"I haven't been on a vacation in 35 years!" says Randy Gilson, the lively ringmaster of Randyland. He's not complaining; he just has too much energy to stop.
Randyland, his creation, is a circus-colored oasis of sunny vibes on Pittsburgh's formerly grim North Side. The neighborhood's revival is due, in some significant part, to Randy, who began planting guerrilla mini-gardens in the community in the early 1980s (They now number in the hundreds). His job as a part-time waiter gave him some free time, so in 1996 he purchased the abandoned buildings and yards that now comprise the Mr. Rogers-on-hyperdrive Randyland.
"I bought it for 10,000 bucks on a credit card," Randy says. "People said, 'You're a waiter; you don't have any money; what are you gonna do with it?'"
Lack of forethought has never bothered Randy, who told us repeatedly that he knows nothing about painting, art, or gardening. He has nonetheless used all three to transform the formerly derelict street corner into a showcase of outsider art, although he insists that it's merely proof that anyone can do anything if they just give it a try.
One wall is covered with a 40-foot-high mural that includes dinosaurs, butterflies, giant ladybugs, waterfalls, mountains, two moons, a golden castle, and doves of peace. Randy says it's a metaphor of his life and that he painted it in only five days when the local building inspector was out of town. Randy drove to a local museum, looked at its Lewis and Clark mural, then drove back and tried to copy its clouds, trees, etc.
There are planters made from sewer pipes; plastic pink flamingos and parrots amid the banana trees; hearts, Smiley faces, peace signs, dragonflies, and a suit of armor holding a giant flower. Old metal lawn chairs hang from a fire escape, vintage street and advertising signs are bolted to a wall, disembodied mannequin heads congregate on a table. Randy points to two silhouettes painted on a former window: it's Randy talking to Randy. "That's me and that's me. Look at those schnozzes!"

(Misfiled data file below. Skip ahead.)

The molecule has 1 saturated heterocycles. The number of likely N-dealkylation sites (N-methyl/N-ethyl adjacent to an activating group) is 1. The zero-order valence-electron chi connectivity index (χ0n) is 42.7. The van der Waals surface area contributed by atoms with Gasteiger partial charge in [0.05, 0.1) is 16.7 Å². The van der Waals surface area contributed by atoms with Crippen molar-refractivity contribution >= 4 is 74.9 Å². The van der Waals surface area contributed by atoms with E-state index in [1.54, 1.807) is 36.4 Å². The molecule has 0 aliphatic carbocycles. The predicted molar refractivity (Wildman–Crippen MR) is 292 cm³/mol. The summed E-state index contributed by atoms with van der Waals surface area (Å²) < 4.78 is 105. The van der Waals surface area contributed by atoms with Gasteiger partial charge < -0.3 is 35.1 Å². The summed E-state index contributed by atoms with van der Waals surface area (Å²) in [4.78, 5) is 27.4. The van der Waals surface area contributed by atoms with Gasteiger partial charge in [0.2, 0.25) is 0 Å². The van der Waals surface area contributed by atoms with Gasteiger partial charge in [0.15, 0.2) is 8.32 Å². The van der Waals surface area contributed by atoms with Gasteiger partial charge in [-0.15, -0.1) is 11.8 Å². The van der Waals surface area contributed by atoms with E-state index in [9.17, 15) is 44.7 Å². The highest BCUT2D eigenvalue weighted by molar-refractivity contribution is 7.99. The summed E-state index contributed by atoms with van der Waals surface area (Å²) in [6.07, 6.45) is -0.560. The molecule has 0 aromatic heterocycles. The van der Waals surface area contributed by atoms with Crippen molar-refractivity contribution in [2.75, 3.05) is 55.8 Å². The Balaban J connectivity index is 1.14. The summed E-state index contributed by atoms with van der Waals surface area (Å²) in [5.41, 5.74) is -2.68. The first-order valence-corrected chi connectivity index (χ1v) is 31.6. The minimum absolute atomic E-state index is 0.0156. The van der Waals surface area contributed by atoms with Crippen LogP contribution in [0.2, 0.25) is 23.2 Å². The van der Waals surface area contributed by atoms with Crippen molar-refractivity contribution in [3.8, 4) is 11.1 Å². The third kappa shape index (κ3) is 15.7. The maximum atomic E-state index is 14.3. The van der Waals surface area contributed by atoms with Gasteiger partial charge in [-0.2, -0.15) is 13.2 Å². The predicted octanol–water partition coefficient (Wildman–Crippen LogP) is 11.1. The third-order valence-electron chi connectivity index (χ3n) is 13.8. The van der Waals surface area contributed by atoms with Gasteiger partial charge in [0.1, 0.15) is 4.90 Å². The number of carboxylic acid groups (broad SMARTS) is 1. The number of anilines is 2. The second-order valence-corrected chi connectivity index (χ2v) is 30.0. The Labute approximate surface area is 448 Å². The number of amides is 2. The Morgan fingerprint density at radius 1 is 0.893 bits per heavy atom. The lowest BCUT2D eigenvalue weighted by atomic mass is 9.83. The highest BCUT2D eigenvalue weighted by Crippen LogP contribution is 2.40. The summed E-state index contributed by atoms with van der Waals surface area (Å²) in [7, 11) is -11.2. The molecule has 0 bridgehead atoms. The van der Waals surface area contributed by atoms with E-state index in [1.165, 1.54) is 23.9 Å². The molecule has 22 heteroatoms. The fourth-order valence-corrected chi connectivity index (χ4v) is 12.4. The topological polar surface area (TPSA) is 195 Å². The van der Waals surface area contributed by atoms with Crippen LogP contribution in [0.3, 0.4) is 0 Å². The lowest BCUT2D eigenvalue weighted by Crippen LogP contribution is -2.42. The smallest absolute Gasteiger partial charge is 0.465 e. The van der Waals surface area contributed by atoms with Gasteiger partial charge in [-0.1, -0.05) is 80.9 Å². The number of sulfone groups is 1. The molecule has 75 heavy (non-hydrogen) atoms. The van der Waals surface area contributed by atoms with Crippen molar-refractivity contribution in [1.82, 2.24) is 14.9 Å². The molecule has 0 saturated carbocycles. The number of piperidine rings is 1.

Randy seems to be everywhere at once, greeting and hugging a steady flow of visitors ("Hi! What can I do to make this day great for you?"), regaling us with tales behind various Randyland art creations, or breaking into "Randydance" when words can't contain his enthusiasm.
Randy runs at full throttle; we only spent an hour with him and we were exhausted (He apparently never shuts down). Conversations often end with feel-good aphorisms, delivered with a big smile. "There's a present inside," he tells us, tapping his chest. "Don't wait for your birthday to unwrap the gift of you."
Everything that can be painted is painted at Randyland, in neon yellows, fuchsias, vivid oranges and teals. There are polka dots on the soffit, stripes on the moulding, rainbows on every window lintel. Life-size cut-outs of musicians and dancers are outlined in day-glo lavenders and limes, suggesting either frenzied motion or the mad auras of schizophrenic cat art.
Randy tells us with pride that over 50 paint colors are currently in use at Randyland, all of them purchased cheap from local stores after normal people returned them as too crazy (One of the few donations that Randy refuses is boring-colored paint).
Randy calls Randyland an "incubator" and modestly says it wouldn't have been possible without the support of his North Side neighbors ("People projects by people create a peoplehood!"). A large map on one wall showcases his favorite neighborhood spots near Randyland, such as the place where the Ferris wheel was invented, the doorway to the Borden Ice Cream mansion, and the largest birdhouse in America.
"I want people to see that we have wonderful things in the best neighborhood in Pittsburgh," Randy says. "Yessiree, I'm having the best life in the world!"